At over six feet tall, this pair of Italian landscape paintings from the early 1900’s make quite a statement. The oil on canvas paintings are framed with white painted wood and are considered capriccio paintings, which essentially means they are architectural fantasies. In a capriccio, the painter depicts an actual piece of architecture, but then takes whatever artistic liberties their imagination affords them and applies it to the scene. Examples of this include changing the scale and/or size of the subject, creating decorations or elements that don’t exist in real life, or rendering the building in a future, derelict state. Capriccio style paintings were introduced during the Renaissance, but did not truly became popular until the mid-1600’s.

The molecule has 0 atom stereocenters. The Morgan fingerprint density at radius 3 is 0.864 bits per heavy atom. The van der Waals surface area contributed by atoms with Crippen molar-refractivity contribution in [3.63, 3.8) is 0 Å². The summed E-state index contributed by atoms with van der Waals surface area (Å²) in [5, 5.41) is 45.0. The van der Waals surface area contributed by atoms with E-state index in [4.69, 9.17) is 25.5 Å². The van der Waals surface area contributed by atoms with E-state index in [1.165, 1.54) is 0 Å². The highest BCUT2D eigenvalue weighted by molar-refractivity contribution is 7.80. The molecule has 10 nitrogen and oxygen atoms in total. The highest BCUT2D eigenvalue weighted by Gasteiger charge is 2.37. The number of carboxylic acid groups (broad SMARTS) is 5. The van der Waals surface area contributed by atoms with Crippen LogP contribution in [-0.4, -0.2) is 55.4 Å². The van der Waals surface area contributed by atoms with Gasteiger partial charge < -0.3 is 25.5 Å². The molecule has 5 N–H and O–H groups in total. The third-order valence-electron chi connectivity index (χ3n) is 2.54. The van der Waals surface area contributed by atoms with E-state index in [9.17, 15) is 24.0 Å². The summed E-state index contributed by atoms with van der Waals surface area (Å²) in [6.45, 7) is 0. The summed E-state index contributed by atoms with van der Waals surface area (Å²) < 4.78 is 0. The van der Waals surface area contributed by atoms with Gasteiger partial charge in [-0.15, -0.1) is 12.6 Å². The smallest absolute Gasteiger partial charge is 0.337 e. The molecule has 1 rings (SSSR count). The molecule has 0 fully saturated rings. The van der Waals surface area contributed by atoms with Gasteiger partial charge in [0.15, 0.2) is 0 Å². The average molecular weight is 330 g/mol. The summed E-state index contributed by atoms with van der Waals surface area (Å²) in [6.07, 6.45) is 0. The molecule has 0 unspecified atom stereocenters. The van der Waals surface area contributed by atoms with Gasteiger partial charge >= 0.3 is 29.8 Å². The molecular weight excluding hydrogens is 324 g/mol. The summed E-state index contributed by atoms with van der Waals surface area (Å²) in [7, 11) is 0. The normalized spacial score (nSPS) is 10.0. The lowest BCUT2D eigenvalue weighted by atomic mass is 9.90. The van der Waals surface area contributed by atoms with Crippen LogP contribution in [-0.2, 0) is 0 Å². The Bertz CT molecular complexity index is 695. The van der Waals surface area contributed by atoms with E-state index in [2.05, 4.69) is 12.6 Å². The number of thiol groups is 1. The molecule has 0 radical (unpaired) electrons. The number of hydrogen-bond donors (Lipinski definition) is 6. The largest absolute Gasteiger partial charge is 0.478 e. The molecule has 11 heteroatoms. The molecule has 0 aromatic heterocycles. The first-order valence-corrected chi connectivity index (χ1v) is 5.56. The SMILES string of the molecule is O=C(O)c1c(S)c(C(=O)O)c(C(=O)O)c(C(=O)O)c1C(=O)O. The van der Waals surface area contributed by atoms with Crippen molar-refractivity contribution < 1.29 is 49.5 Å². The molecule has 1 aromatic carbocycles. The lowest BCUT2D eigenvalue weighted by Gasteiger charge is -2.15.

The scenes depicted in these paintings are that of classical Roman buildings, complete with examples of Roman architecture, such as dentils, pediments, Tuscan columns, and even a triumphal arch. Both buildings are situated next to bodies of water and surrounded by trees. There are a scant number of people appearing in the landscape, but they are performing daily duties, such as airing out drapery and filling vessels with water. The beige colored stones used to construct the building feel very warm and inviting, as do the trees and the water.
These large and very decorative paintings have been set into simple, contemporary white frames, which add a nice contrast.
CONDITION: Slight wear to both canvases. Minor nicks to white painted wood frames. Hooks mounted on back of frames for easy hanging.